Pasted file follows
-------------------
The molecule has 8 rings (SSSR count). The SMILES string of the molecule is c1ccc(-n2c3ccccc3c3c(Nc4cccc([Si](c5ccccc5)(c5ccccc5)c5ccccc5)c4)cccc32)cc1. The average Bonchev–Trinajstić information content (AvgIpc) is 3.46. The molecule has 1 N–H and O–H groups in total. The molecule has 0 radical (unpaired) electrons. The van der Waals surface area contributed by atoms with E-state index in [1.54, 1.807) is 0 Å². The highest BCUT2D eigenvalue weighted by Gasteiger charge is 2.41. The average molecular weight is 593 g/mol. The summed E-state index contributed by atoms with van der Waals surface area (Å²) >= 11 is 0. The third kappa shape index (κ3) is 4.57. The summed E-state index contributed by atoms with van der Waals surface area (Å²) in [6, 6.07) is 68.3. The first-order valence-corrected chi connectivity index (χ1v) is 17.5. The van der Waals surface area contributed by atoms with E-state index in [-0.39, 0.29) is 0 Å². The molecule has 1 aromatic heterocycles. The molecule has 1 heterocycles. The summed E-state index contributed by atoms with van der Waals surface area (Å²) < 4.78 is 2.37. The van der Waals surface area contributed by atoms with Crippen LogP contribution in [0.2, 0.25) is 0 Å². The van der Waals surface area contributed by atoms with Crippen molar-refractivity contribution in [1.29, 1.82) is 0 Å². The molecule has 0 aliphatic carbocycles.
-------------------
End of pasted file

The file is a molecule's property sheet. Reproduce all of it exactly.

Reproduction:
The molecule has 8 rings (SSSR count). The SMILES string of the molecule is c1ccc(-n2c3ccccc3c3c(Nc4cccc([Si](c5ccccc5)(c5ccccc5)c5ccccc5)c4)cccc32)cc1. The average Bonchev–Trinajstić information content (AvgIpc) is 3.46. The molecule has 1 N–H and O–H groups in total. The molecule has 0 radical (unpaired) electrons. The van der Waals surface area contributed by atoms with E-state index in [1.54, 1.807) is 0 Å². The highest BCUT2D eigenvalue weighted by Gasteiger charge is 2.41. The average molecular weight is 593 g/mol. The summed E-state index contributed by atoms with van der Waals surface area (Å²) >= 11 is 0. The third kappa shape index (κ3) is 4.57. The summed E-state index contributed by atoms with van der Waals surface area (Å²) in [6, 6.07) is 68.3. The first-order valence-corrected chi connectivity index (χ1v) is 17.5. The van der Waals surface area contributed by atoms with E-state index in [-0.39, 0.29) is 0 Å². The molecule has 1 aromatic heterocycles. The molecule has 1 heterocycles. The summed E-state index contributed by atoms with van der Waals surface area (Å²) < 4.78 is 2.37. The van der Waals surface area contributed by atoms with Crippen LogP contribution in [0.2, 0.25) is 0 Å². The van der Waals surface area contributed by atoms with Crippen molar-refractivity contribution in [1.29, 1.82) is 0 Å². The molecule has 0 aliphatic carbocycles.